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“I’m in it for the love of the music, I don’t get rich on doing this,” trumpeter Gilbert Castellanos tells the Reader on a static-heavy cell phone call from the Las Vegas airport. “I’m proud of the jam; to me, that’s like my baby, it’s what I put my heart and soul into, it’s my hub. Every Wednesday night, it’s standing room only.”

Seven Grand

3054 University Avenue, North Park

98 Bottles

2400 Kettner Boulevard, Little Italy

(No longer in business.)

3rd Space

4610 Park Boulevard, University Heights

(No longer in business.)

The Castellanos jam at Seven Grand is San Diego’s big dog, session-wise, but there are new scenes popping up everywhere. Two that stand out are drummer Matthew Smith’s Sunday hang at 98 Bottles in Little Italy and bassist Ben Wanicur’s gatherings at 3rd Space in University Heights.

Judging from the size of the crowds, everyone is hip to the Seven Grand. I asked Smith and Wanicur what makes their sessions stand out. “First off, it’s in the daytime,” says Smith, “that’s often the easiest way to get musicians that are eager and ready to play. I think that’s the most appealing part of it. Sometimes it’s really big, sometimes it’s small — we get a couple of vocalists and a lot of guitarists, which is cool. Last week we had, like, seven saxophonists. That was pretty intense.”

Wanicur’s jam falls on the first Tuesday of the month and is held in a non-alcohol setting where a small cover charge rather than drink sales pay for the musicians. “I don’t know of any other jams that are in a venue like this where you can get that atmosphere of an underground, special event. It’s large enough where you can listen...[or] you can hang out and socialize without disturbing the music.”

Both sessions have different approaches to the “house band” and the way they attract players to sit in. “It’s a pretty loose, diverse jam,” says Smith, who usually locks in with Mackenzie Leighton on bass and Ed Kornhauser on keys. “It’s not Wednesday night at the Seven Grand — not that kind of...pressure, I would say [laughs]. It’s more of a hang. It’s great to have a place to play every weekend for people who are in town that may have missed Gilbert’s session. The Sunday vibe is cool, too.”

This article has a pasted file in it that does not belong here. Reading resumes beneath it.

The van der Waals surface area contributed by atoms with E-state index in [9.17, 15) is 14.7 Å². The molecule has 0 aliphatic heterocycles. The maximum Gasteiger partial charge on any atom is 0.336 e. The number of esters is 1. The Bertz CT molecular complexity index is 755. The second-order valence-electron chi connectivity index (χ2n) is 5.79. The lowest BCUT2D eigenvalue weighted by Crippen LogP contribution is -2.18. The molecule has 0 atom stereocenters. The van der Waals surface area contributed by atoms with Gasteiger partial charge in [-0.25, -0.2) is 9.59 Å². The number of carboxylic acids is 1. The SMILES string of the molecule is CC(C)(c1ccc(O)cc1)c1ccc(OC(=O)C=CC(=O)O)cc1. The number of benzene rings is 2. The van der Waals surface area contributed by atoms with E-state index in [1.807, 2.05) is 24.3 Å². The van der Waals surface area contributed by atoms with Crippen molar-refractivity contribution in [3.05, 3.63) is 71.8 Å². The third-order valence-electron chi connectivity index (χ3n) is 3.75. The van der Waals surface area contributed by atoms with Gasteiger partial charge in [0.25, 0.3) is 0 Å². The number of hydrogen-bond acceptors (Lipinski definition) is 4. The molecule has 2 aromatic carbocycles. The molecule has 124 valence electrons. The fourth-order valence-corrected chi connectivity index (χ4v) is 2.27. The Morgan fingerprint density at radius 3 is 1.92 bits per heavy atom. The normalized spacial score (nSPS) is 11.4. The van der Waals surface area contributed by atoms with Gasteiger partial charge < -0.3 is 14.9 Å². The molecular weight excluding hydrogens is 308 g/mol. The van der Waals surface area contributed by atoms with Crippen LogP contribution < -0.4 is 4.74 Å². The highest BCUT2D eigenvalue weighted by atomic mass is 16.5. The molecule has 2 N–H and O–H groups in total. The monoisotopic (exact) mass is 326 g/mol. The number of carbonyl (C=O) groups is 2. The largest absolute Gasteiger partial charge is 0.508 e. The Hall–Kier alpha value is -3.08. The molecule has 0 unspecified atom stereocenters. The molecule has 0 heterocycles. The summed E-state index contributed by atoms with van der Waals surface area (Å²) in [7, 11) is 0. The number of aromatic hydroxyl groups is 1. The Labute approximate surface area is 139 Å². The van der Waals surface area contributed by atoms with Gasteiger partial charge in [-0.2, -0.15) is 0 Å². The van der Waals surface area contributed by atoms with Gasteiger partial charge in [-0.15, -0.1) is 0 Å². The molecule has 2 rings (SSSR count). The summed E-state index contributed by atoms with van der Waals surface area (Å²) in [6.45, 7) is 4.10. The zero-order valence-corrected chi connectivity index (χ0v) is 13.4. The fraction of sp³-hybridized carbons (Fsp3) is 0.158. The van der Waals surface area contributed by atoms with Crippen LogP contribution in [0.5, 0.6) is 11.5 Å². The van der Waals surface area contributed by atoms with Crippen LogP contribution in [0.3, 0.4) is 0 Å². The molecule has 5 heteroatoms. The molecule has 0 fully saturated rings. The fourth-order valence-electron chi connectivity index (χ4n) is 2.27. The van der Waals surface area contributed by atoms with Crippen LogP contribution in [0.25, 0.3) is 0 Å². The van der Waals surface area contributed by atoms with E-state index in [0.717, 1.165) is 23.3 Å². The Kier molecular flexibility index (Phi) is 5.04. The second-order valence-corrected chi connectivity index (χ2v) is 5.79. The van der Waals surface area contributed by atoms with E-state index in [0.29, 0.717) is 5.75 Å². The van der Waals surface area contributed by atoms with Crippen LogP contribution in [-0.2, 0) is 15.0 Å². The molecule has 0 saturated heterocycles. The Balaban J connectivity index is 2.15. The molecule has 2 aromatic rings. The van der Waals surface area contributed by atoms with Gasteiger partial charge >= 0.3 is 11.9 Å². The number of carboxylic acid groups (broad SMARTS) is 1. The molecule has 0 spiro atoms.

“Our house band changes every time,” Wanicur related over the phone. “We also try to feature people, so we’ve had Peter Sprague one month, then Jason Shattil, Joshua White, and Ian Tordella, with a whole bunch of people switching in and out. You never know what you’re going to get at a jam session, but since we do it on an off-night, a lot of really good pro players come by — still, it can be a great opportunity for musicians who are learning to get a chance to play with people with more experience.”

To recent San Diego transplant saxophonist Robert Dove, the Seven Grand stands out. “You always know something special is going to happen. As a listener, it’s a place where some of the highest order of jazz is played by some of the best musicians in the city. We’ve had musicians from L.A., New York City, Boston, even as far as France and the U.K. show up.”

“If we could start reaching out to more people who don’t know that much about the jazz scene in San Diego,” says Wanicur of the 3rd Space session, “I think this type of event is the perfect introduction to that kind of person.”

Smith feels good about the future of the 98 Bottles hang. “As far as I’m concerned, we’re going to keep it going. I don’t see myself leaving anytime soon.”

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